Do I get away with it? Well sometimes I don’t, but sometimes I really do. What I struggle with most is deepening my voice; it takes a significant amount of effort. Usually the beginning of conversations are fine, but once I get comfortable I have a tendency to revert to my everyday girl squeak. The hardest things to say, in what I aspiringly refer to as ‘my boy voice’, are “sorry”, “excuse me”, and to ask anyone for help or willingly portray vulnerability.

The easiest are requests which I’ve learnt, in order to take up space as a man, to make with a certain sense of entitlement. When I order a drink (naturally a pint to go with my general look) I act as if the drink is already coming to me. I’m just instigating the process.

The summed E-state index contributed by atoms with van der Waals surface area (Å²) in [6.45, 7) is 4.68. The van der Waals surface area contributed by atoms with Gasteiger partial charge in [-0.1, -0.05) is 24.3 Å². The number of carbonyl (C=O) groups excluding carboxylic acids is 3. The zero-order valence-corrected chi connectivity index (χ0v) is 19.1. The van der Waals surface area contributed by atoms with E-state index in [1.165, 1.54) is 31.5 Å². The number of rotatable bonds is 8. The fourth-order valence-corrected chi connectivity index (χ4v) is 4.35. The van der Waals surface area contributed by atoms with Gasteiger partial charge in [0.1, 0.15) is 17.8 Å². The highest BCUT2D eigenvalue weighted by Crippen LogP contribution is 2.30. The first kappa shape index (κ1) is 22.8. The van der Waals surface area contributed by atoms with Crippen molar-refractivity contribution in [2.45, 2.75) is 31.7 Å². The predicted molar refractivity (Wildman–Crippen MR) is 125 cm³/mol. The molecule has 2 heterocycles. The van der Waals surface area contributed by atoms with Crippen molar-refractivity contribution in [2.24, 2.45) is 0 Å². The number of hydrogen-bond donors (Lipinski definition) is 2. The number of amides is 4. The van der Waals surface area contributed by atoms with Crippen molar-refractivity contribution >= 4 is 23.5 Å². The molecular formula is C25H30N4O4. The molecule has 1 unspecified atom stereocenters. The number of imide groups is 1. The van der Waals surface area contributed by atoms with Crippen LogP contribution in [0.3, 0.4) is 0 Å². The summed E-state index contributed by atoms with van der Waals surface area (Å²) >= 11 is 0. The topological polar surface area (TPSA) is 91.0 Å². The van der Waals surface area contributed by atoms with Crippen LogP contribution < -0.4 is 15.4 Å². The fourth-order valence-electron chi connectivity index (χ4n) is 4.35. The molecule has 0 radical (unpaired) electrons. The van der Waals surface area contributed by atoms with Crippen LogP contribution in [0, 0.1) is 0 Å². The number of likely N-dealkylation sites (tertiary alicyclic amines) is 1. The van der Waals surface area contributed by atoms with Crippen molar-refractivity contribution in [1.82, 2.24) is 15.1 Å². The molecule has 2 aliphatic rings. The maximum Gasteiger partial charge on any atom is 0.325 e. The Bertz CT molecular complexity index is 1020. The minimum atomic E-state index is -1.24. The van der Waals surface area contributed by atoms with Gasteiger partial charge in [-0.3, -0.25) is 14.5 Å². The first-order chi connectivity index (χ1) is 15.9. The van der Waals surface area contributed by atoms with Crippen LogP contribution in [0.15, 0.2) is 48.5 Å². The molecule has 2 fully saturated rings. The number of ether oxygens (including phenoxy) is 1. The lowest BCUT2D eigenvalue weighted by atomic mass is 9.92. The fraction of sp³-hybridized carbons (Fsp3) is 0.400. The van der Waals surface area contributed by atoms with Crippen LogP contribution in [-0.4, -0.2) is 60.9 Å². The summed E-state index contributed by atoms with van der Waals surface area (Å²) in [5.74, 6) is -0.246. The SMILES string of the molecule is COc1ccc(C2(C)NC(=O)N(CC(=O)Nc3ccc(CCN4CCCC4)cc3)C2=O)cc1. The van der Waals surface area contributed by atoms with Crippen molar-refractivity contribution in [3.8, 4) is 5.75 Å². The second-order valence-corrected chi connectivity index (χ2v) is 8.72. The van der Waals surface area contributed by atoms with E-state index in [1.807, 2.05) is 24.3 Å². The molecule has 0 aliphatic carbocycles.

If I’m Tommy for several days in a row I notice myself becoming mentally and emotionally drained; it can often be exhausting to remember to make every  part of myself what we perceive as ‘man’. Generally when my masculinity affirmed, when I pass as biologically male, it feels good. If I am viewed as trans*, differed or othered in any way, the experience can be alienating.

When I first started going out in everyday spaces dressed up (or should I say down?) I worried that I was a privileged member of the LGBTQ community taking a selfish and exotifying dip into a more marginalised trans* subculture. But it was a feeling of curiosity that pushed me to find Tommy. When I became aware of trans* culture I realised that dressing as a man was something I could do, and because I could do it I was compelled to. Boying up has opened a door through which I can now queer and rethink my gender, as well as my sexuality.

Editor's note: this article was updated on 6 January 2014 to correct the nature of the charges faced by Wilson and Barker.

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The conflict in Yemen is a civil war by numbers

Amid the battles, a generation starves.